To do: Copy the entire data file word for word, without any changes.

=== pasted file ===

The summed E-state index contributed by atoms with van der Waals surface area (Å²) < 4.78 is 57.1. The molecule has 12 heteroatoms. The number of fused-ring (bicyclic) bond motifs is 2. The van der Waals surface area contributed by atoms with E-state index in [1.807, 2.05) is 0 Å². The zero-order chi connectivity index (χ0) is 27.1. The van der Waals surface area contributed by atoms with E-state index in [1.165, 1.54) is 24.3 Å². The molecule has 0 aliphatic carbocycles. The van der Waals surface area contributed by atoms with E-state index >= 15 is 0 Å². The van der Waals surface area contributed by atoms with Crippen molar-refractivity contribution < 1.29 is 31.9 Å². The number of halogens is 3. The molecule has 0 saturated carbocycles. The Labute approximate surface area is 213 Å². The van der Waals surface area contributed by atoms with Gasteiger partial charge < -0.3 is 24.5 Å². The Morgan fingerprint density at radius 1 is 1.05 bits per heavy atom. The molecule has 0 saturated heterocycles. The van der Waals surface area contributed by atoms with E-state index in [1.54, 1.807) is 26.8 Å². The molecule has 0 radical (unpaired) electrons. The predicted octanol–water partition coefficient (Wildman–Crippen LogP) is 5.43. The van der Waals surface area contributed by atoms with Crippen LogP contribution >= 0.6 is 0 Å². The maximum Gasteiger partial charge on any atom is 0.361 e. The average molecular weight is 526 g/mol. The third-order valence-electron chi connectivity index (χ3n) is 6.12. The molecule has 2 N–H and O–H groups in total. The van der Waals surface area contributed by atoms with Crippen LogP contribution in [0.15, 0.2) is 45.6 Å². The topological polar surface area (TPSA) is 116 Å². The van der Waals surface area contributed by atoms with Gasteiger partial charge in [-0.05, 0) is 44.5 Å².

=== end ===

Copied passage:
The summed E-state index contributed by atoms with van der Waals surface area (Å²) < 4.78 is 57.1. The molecule has 12 heteroatoms. The number of fused-ring (bicyclic) bond motifs is 2. The van der Waals surface area contributed by atoms with E-state index in [1.807, 2.05) is 0 Å². The zero-order chi connectivity index (χ0) is 27.1. The van der Waals surface area contributed by atoms with E-state index in [1.165, 1.54) is 24.3 Å². The molecule has 0 aliphatic carbocycles. The van der Waals surface area contributed by atoms with E-state index >= 15 is 0 Å². The van der Waals surface area contributed by atoms with Crippen molar-refractivity contribution < 1.29 is 31.9 Å². The number of halogens is 3. The molecule has 0 saturated carbocycles. The Labute approximate surface area is 213 Å². The van der Waals surface area contributed by atoms with Gasteiger partial charge < -0.3 is 24.5 Å². The Morgan fingerprint density at radius 1 is 1.05 bits per heavy atom. The molecule has 0 saturated heterocycles. The van der Waals surface area contributed by atoms with E-state index in [1.54, 1.807) is 26.8 Å². The molecule has 0 radical (unpaired) electrons. The predicted octanol–water partition coefficient (Wildman–Crippen LogP) is 5.43. The van der Waals surface area contributed by atoms with Crippen LogP contribution >= 0.6 is 0 Å². The maximum Gasteiger partial charge on any atom is 0.361 e. The average molecular weight is 526 g/mol. The third-order valence-electron chi connectivity index (χ3n) is 6.12. The molecule has 2 N–H and O–H groups in total. The van der Waals surface area contributed by atoms with Crippen LogP contribution in [0.15, 0.2) is 45.6 Å². The topological polar surface area (TPSA) is 116 Å². The van der Waals surface area contributed by atoms with Gasteiger partial charge in [-0.05, 0) is 44.5 Å².